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“Once Upon a Time in Hol­lywood” by Quentin Tarantino 

Quentin Tarantino sub­verts the for­mulaic movie model in “One Upon A Time In Hol­lywood.” 

The aging actor Rick Dalton stumbles his way onward in his career, as Tarantino leads us though Dalton’s most per­sonal struggles. He faces what seems like his last chance and tri­umphs.

Then, in the last 45 minutes of the film, all of that falls away and the audience endures the gripping scene of the Manson murder. We are thrown into the per­spective of societal misfits and engage with a drugged-out us versus them battle.

Con­sid­ering this year’s nom­i­na­tions for Best Picture, “Once Upon a Time’s” curious blend of period drama, thriller, and his­torical doc­u­mentary def­i­nitely stands out from the pack.

“Joker” is a joke, should not win Best Picture by Regan Meyer 

Whether “Joker” is better than any of the other Best Picture nom­inees is a moot point. Even if it was loads better than its nom­i­nated coun­ter­parts, the film as a whole should not be winning any awards with the word “best” in the title. Yes, Joaquin Phoenix delivers an astounding per­for­mance. Yes, the music per­fectly cap­tures the uneasiness and insanity of the film. No number of incredible per­for­mances or well-orches­trated scores, however, can save a motion picture with a plot as unin­ter­esting and uno­riginal as “Joker.” The story is forced, the political state­ments ambiguous, and the explo­ration of mental health nowhere near as rev­o­lu­tionary as it was pro­jected to be. “Joker,” as a whole entity, fell flat in too many ways to be an Oscar con­tender let alone win.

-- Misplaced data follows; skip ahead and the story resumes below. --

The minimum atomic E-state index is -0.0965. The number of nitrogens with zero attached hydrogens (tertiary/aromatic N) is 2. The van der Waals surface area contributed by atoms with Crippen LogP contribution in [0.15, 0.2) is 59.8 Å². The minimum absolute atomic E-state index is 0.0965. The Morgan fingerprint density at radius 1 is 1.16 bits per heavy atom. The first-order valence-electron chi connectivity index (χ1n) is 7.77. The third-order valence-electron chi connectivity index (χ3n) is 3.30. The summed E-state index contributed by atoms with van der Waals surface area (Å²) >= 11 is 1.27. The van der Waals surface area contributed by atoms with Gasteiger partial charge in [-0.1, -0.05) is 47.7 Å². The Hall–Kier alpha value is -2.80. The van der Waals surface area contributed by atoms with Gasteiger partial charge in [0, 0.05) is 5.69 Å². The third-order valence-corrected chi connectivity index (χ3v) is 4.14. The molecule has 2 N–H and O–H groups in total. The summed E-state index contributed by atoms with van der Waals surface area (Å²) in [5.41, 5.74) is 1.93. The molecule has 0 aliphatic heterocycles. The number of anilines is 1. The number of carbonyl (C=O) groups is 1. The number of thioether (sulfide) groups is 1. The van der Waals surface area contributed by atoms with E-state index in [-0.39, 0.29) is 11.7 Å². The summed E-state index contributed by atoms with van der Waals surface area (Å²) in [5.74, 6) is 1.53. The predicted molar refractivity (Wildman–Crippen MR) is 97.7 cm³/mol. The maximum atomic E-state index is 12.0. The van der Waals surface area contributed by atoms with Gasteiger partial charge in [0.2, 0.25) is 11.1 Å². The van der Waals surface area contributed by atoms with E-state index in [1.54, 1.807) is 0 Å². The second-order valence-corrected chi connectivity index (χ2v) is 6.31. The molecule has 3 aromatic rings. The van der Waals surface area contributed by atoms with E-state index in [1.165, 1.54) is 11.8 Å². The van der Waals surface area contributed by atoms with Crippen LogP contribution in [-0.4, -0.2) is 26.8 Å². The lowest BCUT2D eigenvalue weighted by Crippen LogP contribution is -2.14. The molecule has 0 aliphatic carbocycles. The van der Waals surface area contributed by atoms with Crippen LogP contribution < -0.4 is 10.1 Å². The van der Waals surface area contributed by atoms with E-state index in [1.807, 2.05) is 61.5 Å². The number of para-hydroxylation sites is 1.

“1917” by Abby Liebing 

The Best Motion Picture Oscar should go to “1917” a cin­e­mat­i­cally ground­breaking film that immersed audi­ences in the horrors of World War I like never before. Filmed to give the appearance of one con­tinuous shot, director Sam Mendes cap­tured the nuance and atmos­phere of World War I in a beau­ti­fully unbroken nar­rative of bravery and human nature. “1917” did not just tell a mere story, but put the viewers in the trenches, making it feel as if you were another soldier on the mission with Schofield (MacKay) and Blake (Chapman). The film’s ability to com­pletely immerse the audience, to the point of evoking a vis­ceral reaction, in a real time story with human heroes makes it cinema history and deserving of the Oscar. 

“Little Women” by Rachel Kookogey

Greta Gerwig’s “Little Women” is suc­cessful because it stays true to Louisa May Alcott’s classic lit­erary work by high­lighting ele­ments of the work not covered in pre­vious ren­di­tions. By tying in shots and cos­tumes similar to those in the 1994 version of Little Women with Winona Ryder and Christian Bale, Gerwig acknowl­edges our attachment to that older ren­dition. Not only does Gerwig recreate the work with scenes and dialog directly from the novel, but she puts more emphasis on the mat­u­ration of the March girls and sur­rounding char­acters by placing the movie in the per­spective of an older Jo March when she writes her own “Little Women.” We iden­tified with Winona Ryder’s Jo and Christian Bale’s Laurie when we were children, but now we’ve grown up and get to see the bit­ter­sweet ending of Alcott’s novel as the only fitting con­clusion.